Pioneer of Irish showjumping dies aged 97

A LIMERICK man who was at one time hailed as the greatest showjumping rider in the world died at the weekend after a short illness…

A LIMERICK man who was at one time hailed as the greatest showjumping rider in the world died at the weekend after a short illness. Major John Gerard (Jed) O'Dwyer (97), of Ballyclough House, Castletroy, who before the second World War led an Irish Army jumping team to win eight Nations Cups in a row, was usually associated with the famous showjumper Limerick Lace.

He was captain of the Army team that won the Aga Khan Cup five years in succession from 1935 to 1939 and a member of eight Aga Khan cup winning teams.

His achievement captured the public imagination for showjumping, making it a popular event for the first time.

After his individual win in the Berlin international show in 1934, he was complimented by Adolf Hitler, who brought him onto a dais and held his hand, telling him he was the finest horseman he had ever seen.


He was also received by Mussolini after the Rome event.

Major O'Dwyer had claimed that his "one great regret was that the Irish government under Mr de Valera, for political reasons, would not permit the Irish team at the height of its fame to take part in the [pre war] Olympic Games in Munich", although he was sent there as an observer. He once said: "Germany won that year with 24 faults but the Irish team which had just won eight Nations Cups with never more than 12 faults could easily have won the Olympic title". It was that incident, he said later, that decided him to retire prematurely from the Army.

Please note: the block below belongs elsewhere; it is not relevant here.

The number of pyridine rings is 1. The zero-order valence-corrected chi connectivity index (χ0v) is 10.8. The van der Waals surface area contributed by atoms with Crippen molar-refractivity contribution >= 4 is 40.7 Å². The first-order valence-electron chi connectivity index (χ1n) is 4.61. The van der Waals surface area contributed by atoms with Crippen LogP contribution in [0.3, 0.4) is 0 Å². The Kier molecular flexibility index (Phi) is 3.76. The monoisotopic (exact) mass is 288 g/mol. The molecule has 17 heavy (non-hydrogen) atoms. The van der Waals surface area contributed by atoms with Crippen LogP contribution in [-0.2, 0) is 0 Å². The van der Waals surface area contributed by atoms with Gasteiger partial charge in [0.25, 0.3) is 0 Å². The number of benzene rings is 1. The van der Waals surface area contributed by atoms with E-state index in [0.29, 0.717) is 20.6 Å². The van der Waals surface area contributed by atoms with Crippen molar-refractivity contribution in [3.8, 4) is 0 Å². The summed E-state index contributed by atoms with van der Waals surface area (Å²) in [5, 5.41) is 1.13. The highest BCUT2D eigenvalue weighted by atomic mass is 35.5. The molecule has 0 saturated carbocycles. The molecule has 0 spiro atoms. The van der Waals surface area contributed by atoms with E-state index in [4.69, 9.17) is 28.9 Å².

Major O'Dwyer gave credit for the success of the Irish team from 1934 to 1939 to Colonel Paul Rodzianko, former personal equerry to the Czar of Russia, who fled to Ireland after the revolution.

Major O'Dwyer said: "He took a bunch of raw farmers' sons and in three years turned us into the greatest national team of all time. For six hours a day under the Colonel's strict eye, the team rode themselves and their mounts into the ground." Colonel Rodzianko reckoned that Ireland had a team that would have won the pre war Olympic Games had they been entered.

Since retiring from the Army Major O'Dwyer concentrated on farming and producing some exceptional jumping horses. They included Goodbye, Irish Rover and Ballyneety, which won the King George V trophy for Capt Kevin Barry.

He was a former chairman of the Irish Hunter Improvement Society and the Limerick Races Board.

Major O'Dwyer is survived by his sons, Noel, a former noted hockey international and showjumper, Frank and Anthony.